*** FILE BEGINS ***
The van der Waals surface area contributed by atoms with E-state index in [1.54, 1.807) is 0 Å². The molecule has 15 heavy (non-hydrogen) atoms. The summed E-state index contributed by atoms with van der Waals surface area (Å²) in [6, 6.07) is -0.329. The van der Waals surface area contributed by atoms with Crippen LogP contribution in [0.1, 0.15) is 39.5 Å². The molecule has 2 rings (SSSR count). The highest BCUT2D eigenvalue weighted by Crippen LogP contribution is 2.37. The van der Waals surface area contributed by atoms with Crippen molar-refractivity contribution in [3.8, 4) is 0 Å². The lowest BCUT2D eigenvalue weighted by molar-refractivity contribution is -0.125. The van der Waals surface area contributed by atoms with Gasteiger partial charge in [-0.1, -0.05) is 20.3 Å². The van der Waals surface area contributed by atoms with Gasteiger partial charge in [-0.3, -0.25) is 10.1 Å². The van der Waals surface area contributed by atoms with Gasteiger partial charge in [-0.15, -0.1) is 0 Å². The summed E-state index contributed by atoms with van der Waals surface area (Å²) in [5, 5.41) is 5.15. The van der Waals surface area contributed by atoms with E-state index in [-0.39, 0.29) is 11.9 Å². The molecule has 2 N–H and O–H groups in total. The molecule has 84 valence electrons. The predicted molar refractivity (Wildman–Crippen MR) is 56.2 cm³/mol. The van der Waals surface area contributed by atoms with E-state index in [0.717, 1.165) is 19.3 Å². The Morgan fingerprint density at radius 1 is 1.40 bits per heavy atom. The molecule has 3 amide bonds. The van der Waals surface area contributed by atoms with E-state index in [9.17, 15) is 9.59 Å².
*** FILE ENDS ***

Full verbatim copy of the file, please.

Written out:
The van der Waals surface area contributed by atoms with E-state index in [1.54, 1.807) is 0 Å². The molecule has 15 heavy (non-hydrogen) atoms. The summed E-state index contributed by atoms with van der Waals surface area (Å²) in [6, 6.07) is -0.329. The van der Waals surface area contributed by atoms with Crippen LogP contribution in [0.1, 0.15) is 39.5 Å². The molecule has 2 rings (SSSR count). The highest BCUT2D eigenvalue weighted by Crippen LogP contribution is 2.37. The van der Waals surface area contributed by atoms with Crippen molar-refractivity contribution in [3.8, 4) is 0 Å². The lowest BCUT2D eigenvalue weighted by molar-refractivity contribution is -0.125. The van der Waals surface area contributed by atoms with Gasteiger partial charge in [-0.1, -0.05) is 20.3 Å². The van der Waals surface area contributed by atoms with Gasteiger partial charge in [-0.3, -0.25) is 10.1 Å². The van der Waals surface area contributed by atoms with Gasteiger partial charge in [-0.15, -0.1) is 0 Å². The summed E-state index contributed by atoms with van der Waals surface area (Å²) in [5, 5.41) is 5.15. The van der Waals surface area contributed by atoms with E-state index in [-0.39, 0.29) is 11.9 Å². The molecule has 2 N–H and O–H groups in total. The molecule has 84 valence electrons. The predicted molar refractivity (Wildman–Crippen MR) is 56.2 cm³/mol. The van der Waals surface area contributed by atoms with E-state index in [0.717, 1.165) is 19.3 Å². The Morgan fingerprint density at radius 1 is 1.40 bits per heavy atom. The molecule has 3 amide bonds. The van der Waals surface area contributed by atoms with E-state index in [9.17, 15) is 9.59 Å².